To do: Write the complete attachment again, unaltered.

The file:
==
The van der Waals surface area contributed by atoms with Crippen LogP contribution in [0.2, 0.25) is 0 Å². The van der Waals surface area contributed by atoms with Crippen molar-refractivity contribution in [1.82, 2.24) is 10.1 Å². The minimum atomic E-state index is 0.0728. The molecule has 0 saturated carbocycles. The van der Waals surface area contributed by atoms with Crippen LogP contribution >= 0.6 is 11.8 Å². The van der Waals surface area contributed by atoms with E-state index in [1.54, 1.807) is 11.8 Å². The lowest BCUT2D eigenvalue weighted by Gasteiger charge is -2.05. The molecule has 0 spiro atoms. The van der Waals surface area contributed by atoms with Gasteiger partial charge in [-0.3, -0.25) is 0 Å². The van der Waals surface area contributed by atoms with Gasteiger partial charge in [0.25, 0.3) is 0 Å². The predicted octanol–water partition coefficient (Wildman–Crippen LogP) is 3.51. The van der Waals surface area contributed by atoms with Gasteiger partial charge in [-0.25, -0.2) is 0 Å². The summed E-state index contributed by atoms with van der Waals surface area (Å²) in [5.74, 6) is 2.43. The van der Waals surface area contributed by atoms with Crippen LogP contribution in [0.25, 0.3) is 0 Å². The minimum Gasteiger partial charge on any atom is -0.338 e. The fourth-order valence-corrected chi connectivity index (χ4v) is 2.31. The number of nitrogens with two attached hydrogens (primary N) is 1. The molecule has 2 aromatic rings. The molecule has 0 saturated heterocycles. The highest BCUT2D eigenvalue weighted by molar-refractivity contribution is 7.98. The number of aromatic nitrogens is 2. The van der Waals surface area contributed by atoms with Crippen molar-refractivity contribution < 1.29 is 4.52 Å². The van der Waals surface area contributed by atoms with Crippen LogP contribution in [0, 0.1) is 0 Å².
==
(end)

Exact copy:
The van der Waals surface area contributed by atoms with Crippen LogP contribution in [0.2, 0.25) is 0 Å². The van der Waals surface area contributed by atoms with Crippen molar-refractivity contribution in [1.82, 2.24) is 10.1 Å². The minimum atomic E-state index is 0.0728. The molecule has 0 saturated carbocycles. The van der Waals surface area contributed by atoms with Crippen LogP contribution >= 0.6 is 11.8 Å². The van der Waals surface area contributed by atoms with E-state index in [1.54, 1.807) is 11.8 Å². The lowest BCUT2D eigenvalue weighted by Gasteiger charge is -2.05. The molecule has 0 spiro atoms. The van der Waals surface area contributed by atoms with Gasteiger partial charge in [-0.3, -0.25) is 0 Å². The van der Waals surface area contributed by atoms with Gasteiger partial charge in [0.25, 0.3) is 0 Å². The predicted octanol–water partition coefficient (Wildman–Crippen LogP) is 3.51. The van der Waals surface area contributed by atoms with Gasteiger partial charge in [-0.25, -0.2) is 0 Å². The summed E-state index contributed by atoms with van der Waals surface area (Å²) in [5.74, 6) is 2.43. The van der Waals surface area contributed by atoms with Crippen LogP contribution in [0.25, 0.3) is 0 Å². The minimum Gasteiger partial charge on any atom is -0.338 e. The fourth-order valence-corrected chi connectivity index (χ4v) is 2.31. The number of nitrogens with two attached hydrogens (primary N) is 1. The molecule has 2 aromatic rings. The molecule has 0 saturated heterocycles. The highest BCUT2D eigenvalue weighted by molar-refractivity contribution is 7.98. The number of aromatic nitrogens is 2. The van der Waals surface area contributed by atoms with Crippen molar-refractivity contribution < 1.29 is 4.52 Å². The van der Waals surface area contributed by atoms with Crippen LogP contribution in [0, 0.1) is 0 Å².